Relationships, Contracts and Expectations: An Unholy Trinity

May 8, 2007

All too often outsourcing lawyers find themselves asked to advise clients in a situation where a relationship has broken down, or is in imminent danger of breaking down, their client feels hugely let down by the other party to the transaction and yet, when all is said and done, it is hard to say where there is any significant breach of contract. This situation is particularly acute when viewed from the perspective of a recipient of services whose needs from the contract or relationship are generally considerably greater than the needs of a supplier. This article explores some possible causes of this and outlines some ideas for mechanisms which can be used to ‘treat’ those causes and reduce these risks. It suggests that underlying problems with a relationship can often be traced back to uncertainty as to the ultimate purpose of the transaction, over-expectations as to what can actually be contracted for and a lack of expectation management as the negotiations result in an agreement that differs from the original aspiration.

From the outset, it should be said that these possible mechanisms are not uniquely or exclusively ‘contractual’ in nature, far from it, and from that perspective could be said to be outside of the lawyer’s usual realm of experience. It is suggested though that they are ideas worth consideration by lawyers for three reasons. First, as part of providing the rounded commercial advice which we aspire to give our clients. Second, we are the ones to whom clients turn when problems emerge – and some of these ideas will maximise a client’s leverage should problems emerge down the road since they may result in a greater alignment between a client’s expectations and the final contractual arrangements. Third, the discussions and considerations which some of these ideas require would introduce a greater awareness prior to signing of a contract of exactly what potential problems can – and cannot – be managed via contractual obligations and mechanisms.

Before it begins

Somewhere deep down within any potential customer of outsourced services there will be a ‘business case’ for entering into the relationship.

Often, not always, it is recorded formally. Sometimes (too often?) it is embedded in a series of powerpoint slides with cryptic statements which may not distinguish between ‘essentials’ and ‘aspirations’ and may not distinguish between what is ‘intended’ to emerge and what has been agreed by the counterparty. These are regularly suffused by ‘sales’ promises from a potential supplier who is assisting a potential customer to develop their internal thinking around whether to consider a transaction. All too rarely is there a clear statement of the overriding reason for the transaction – is it to save costs come what may? is it to address concerns about long-term access to key skill sets? is it to achieve a certain payment profile for the services?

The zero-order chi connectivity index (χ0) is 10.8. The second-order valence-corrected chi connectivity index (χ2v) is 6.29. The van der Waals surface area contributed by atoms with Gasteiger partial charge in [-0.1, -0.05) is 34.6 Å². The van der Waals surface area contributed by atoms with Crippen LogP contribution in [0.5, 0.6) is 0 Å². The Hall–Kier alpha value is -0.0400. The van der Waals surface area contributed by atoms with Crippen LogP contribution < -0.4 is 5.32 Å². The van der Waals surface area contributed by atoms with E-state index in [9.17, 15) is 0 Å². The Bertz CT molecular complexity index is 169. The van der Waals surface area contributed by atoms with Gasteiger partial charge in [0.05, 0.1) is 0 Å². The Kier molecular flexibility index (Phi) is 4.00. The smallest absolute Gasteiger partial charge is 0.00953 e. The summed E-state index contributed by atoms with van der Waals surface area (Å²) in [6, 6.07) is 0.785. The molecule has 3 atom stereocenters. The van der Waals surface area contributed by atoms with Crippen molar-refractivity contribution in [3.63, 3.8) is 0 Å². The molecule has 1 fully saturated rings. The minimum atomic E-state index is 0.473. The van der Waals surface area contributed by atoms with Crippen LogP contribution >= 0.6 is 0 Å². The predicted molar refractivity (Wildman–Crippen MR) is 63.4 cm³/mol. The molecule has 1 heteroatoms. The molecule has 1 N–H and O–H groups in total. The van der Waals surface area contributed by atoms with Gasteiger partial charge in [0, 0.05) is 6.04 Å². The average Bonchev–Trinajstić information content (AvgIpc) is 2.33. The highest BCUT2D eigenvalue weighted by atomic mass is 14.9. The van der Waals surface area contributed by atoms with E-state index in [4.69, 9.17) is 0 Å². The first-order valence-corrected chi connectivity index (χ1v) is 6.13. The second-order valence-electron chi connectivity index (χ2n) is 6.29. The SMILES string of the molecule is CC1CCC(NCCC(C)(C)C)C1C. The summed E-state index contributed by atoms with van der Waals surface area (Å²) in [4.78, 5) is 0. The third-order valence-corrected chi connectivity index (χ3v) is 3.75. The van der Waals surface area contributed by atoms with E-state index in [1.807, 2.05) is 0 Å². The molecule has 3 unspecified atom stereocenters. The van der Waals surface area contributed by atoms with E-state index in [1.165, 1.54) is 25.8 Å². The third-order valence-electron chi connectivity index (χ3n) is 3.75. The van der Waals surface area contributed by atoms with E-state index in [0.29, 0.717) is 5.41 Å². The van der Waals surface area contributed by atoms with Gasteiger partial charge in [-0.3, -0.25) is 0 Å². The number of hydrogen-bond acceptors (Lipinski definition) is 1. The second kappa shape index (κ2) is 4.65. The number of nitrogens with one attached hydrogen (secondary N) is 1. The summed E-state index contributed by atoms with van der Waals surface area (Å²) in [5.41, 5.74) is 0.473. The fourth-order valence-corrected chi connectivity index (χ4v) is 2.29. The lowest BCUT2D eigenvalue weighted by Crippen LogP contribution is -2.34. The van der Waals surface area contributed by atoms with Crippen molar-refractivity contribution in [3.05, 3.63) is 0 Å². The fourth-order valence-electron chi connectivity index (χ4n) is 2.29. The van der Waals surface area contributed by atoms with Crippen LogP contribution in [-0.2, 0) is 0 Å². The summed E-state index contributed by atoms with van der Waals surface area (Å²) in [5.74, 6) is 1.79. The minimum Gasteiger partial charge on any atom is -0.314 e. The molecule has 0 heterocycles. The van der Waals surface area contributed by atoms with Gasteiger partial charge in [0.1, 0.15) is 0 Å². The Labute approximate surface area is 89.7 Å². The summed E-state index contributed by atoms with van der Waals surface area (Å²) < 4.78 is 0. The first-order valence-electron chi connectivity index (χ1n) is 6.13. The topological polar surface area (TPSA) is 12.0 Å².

The potential details of a business case are beyond this article and are indeed generally outside of the lawyer’s ability to advise (though the experience gained from advising on a range of transactions over a range of time can often enable a lawyer to offer insights into the likelihood of the elements of the business case being achieved). However it is suggested that obtaining a copy of it – in whatever form it is – is no bad place to begin the quest to prevent a mismatch between expectations and delivery.

If it is not easy for a client to produce the rationale for a transaction or, where not already recorded in writing, to explain in a reasonable level of detail the business logic behind the proposed deal then there are already some warning signs for the long-term success of the relationship. It is rare for inchoate expectations to be met – it is far too common for them to crystallise down the road as ‘well whatever I was expecting I can tell you now it wasn’t this’. Working with a client to help ensure that the expectations and rationale can be clearly stated (even if some elements are highly aspirational and hard to quantify) is the beginning of identifying how these can be contracted for – and that is the beginning of a client being able to start to manage the resulting contract to achieve them.

A load of hot air?

One of the ‘types’ of items which can be found regularly within business cases is what can best be described as a ‘soft’ statement with a (usually) hard number against it. Let me venture an example: ‘Access to improved technologies will enable wider savings within the organisation of £10 million’ – the detail of how this might be achieved being left for a different project team on a different day to discuss. As long as the nature of these kinds of statements is appreciated there is nothing wrong with a client’s business case containing elements which are aspirational and which are difficult to ‘prove’ have been achieved by the negotiation and in the delivery of the deal; recognising this can be the start of working out whether it is possible to develop and record contractual mechanisms that enable a client to monitor whether these elements of the business case are being achieved.